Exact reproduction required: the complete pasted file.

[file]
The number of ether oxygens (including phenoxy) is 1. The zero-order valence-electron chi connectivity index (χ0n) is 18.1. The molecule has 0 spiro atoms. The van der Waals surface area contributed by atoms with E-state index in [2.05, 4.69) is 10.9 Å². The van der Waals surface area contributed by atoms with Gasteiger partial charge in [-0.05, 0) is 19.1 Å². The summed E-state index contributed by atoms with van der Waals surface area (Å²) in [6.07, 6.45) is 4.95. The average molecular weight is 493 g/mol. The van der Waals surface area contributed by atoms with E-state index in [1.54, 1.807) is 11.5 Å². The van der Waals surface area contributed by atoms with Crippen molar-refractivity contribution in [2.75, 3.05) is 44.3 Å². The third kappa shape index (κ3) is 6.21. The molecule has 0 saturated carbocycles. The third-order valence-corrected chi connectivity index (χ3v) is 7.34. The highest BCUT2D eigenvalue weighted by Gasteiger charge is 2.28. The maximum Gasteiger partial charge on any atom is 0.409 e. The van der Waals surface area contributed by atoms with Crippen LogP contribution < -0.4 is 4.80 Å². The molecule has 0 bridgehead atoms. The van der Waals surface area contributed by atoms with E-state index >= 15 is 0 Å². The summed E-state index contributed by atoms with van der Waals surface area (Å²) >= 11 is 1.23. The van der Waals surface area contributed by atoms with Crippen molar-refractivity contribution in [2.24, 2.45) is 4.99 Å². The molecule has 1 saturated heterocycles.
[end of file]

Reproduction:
The number of ether oxygens (including phenoxy) is 1. The zero-order valence-electron chi connectivity index (χ0n) is 18.1. The molecule has 0 spiro atoms. The van der Waals surface area contributed by atoms with E-state index in [2.05, 4.69) is 10.9 Å². The van der Waals surface area contributed by atoms with Gasteiger partial charge in [-0.05, 0) is 19.1 Å². The summed E-state index contributed by atoms with van der Waals surface area (Å²) in [6.07, 6.45) is 4.95. The average molecular weight is 493 g/mol. The van der Waals surface area contributed by atoms with E-state index in [1.54, 1.807) is 11.5 Å². The van der Waals surface area contributed by atoms with Crippen molar-refractivity contribution in [2.75, 3.05) is 44.3 Å². The third kappa shape index (κ3) is 6.21. The molecule has 0 saturated carbocycles. The third-order valence-corrected chi connectivity index (χ3v) is 7.34. The highest BCUT2D eigenvalue weighted by Gasteiger charge is 2.28. The maximum Gasteiger partial charge on any atom is 0.409 e. The van der Waals surface area contributed by atoms with Crippen LogP contribution < -0.4 is 4.80 Å². The molecule has 0 bridgehead atoms. The van der Waals surface area contributed by atoms with E-state index >= 15 is 0 Å². The summed E-state index contributed by atoms with van der Waals surface area (Å²) >= 11 is 1.23. The van der Waals surface area contributed by atoms with Crippen molar-refractivity contribution in [2.24, 2.45) is 4.99 Å². The molecule has 1 saturated heterocycles.